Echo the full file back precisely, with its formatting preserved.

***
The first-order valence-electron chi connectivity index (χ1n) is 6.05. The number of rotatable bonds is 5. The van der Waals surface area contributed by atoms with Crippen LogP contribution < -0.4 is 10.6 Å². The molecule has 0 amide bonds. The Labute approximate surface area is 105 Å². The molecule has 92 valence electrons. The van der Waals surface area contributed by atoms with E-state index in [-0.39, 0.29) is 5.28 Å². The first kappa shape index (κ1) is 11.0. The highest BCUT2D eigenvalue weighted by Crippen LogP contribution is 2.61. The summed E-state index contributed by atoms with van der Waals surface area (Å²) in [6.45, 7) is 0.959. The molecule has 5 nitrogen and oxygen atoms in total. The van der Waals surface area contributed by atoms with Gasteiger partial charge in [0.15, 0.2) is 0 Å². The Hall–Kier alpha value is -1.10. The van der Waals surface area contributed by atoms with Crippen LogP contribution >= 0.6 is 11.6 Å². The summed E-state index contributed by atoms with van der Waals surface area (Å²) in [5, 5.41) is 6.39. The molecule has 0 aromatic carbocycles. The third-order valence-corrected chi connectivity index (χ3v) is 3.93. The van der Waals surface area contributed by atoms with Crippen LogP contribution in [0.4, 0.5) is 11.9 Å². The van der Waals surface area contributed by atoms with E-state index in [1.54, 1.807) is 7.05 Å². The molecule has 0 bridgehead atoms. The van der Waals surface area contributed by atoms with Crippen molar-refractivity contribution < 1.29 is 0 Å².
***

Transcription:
The first-order valence-electron chi connectivity index (χ1n) is 6.05. The number of rotatable bonds is 5. The van der Waals surface area contributed by atoms with Crippen LogP contribution < -0.4 is 10.6 Å². The molecule has 0 amide bonds. The Labute approximate surface area is 105 Å². The molecule has 92 valence electrons. The van der Waals surface area contributed by atoms with E-state index in [-0.39, 0.29) is 5.28 Å². The first kappa shape index (κ1) is 11.0. The highest BCUT2D eigenvalue weighted by Crippen LogP contribution is 2.61. The summed E-state index contributed by atoms with van der Waals surface area (Å²) in [6.45, 7) is 0.959. The molecule has 5 nitrogen and oxygen atoms in total. The van der Waals surface area contributed by atoms with Gasteiger partial charge in [0.15, 0.2) is 0 Å². The Hall–Kier alpha value is -1.10. The van der Waals surface area contributed by atoms with Crippen LogP contribution >= 0.6 is 11.6 Å². The summed E-state index contributed by atoms with van der Waals surface area (Å²) in [5, 5.41) is 6.39. The molecule has 0 aromatic carbocycles. The third-order valence-corrected chi connectivity index (χ3v) is 3.93. The van der Waals surface area contributed by atoms with Crippen LogP contribution in [0.4, 0.5) is 11.9 Å². The van der Waals surface area contributed by atoms with E-state index in [1.54, 1.807) is 7.05 Å². The molecule has 0 bridgehead atoms. The van der Waals surface area contributed by atoms with Crippen molar-refractivity contribution < 1.29 is 0 Å².